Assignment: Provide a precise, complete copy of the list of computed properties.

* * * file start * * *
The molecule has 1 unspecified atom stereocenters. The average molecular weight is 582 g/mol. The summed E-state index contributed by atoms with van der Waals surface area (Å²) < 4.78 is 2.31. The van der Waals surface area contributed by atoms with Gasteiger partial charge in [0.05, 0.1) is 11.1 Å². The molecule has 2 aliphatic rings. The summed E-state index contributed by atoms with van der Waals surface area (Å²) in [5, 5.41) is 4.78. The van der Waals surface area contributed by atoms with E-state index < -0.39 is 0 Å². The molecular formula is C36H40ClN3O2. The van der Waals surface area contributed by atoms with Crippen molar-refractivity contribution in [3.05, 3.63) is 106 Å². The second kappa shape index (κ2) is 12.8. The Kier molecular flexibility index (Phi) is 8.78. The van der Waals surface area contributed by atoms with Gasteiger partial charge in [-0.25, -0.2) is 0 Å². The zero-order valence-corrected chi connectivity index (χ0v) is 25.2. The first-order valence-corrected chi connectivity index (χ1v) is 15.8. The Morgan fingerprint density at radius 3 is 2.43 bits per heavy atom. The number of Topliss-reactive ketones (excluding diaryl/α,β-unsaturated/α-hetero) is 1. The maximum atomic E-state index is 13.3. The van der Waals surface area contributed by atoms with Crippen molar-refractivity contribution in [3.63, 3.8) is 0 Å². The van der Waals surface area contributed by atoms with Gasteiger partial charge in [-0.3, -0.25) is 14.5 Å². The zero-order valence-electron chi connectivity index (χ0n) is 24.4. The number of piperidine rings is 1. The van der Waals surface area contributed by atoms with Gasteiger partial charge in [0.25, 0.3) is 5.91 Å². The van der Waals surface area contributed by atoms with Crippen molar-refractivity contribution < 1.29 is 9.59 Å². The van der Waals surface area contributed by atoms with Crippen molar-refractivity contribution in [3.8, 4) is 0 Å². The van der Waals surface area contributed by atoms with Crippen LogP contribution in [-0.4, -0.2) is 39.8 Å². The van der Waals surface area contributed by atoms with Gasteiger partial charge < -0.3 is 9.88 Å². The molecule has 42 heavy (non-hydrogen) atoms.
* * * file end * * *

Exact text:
The molecule has 1 unspecified atom stereocenters. The average molecular weight is 582 g/mol. The summed E-state index contributed by atoms with van der Waals surface area (Å²) < 4.78 is 2.31. The van der Waals surface area contributed by atoms with Gasteiger partial charge in [0.05, 0.1) is 11.1 Å². The molecule has 2 aliphatic rings. The summed E-state index contributed by atoms with van der Waals surface area (Å²) in [5, 5.41) is 4.78. The van der Waals surface area contributed by atoms with E-state index < -0.39 is 0 Å². The molecular formula is C36H40ClN3O2. The van der Waals surface area contributed by atoms with Crippen molar-refractivity contribution in [3.05, 3.63) is 106 Å². The second kappa shape index (κ2) is 12.8. The Kier molecular flexibility index (Phi) is 8.78. The van der Waals surface area contributed by atoms with Gasteiger partial charge in [-0.25, -0.2) is 0 Å². The zero-order valence-corrected chi connectivity index (χ0v) is 25.2. The first-order valence-corrected chi connectivity index (χ1v) is 15.8. The Morgan fingerprint density at radius 3 is 2.43 bits per heavy atom. The number of Topliss-reactive ketones (excluding diaryl/α,β-unsaturated/α-hetero) is 1. The maximum atomic E-state index is 13.3. The van der Waals surface area contributed by atoms with Crippen molar-refractivity contribution in [3.63, 3.8) is 0 Å². The van der Waals surface area contributed by atoms with Gasteiger partial charge in [-0.3, -0.25) is 14.5 Å². The zero-order valence-electron chi connectivity index (χ0n) is 24.4. The number of piperidine rings is 1. The van der Waals surface area contributed by atoms with Gasteiger partial charge in [0.25, 0.3) is 5.91 Å². The van der Waals surface area contributed by atoms with Crippen molar-refractivity contribution < 1.29 is 9.59 Å². The van der Waals surface area contributed by atoms with Crippen molar-refractivity contribution in [3.8, 4) is 0 Å². The van der Waals surface area contributed by atoms with Crippen LogP contribution in [-0.4, -0.2) is 39.8 Å². The van der Waals surface area contributed by atoms with Gasteiger partial charge < -0.3 is 9.88 Å². The molecule has 42 heavy (non-hydrogen) atoms.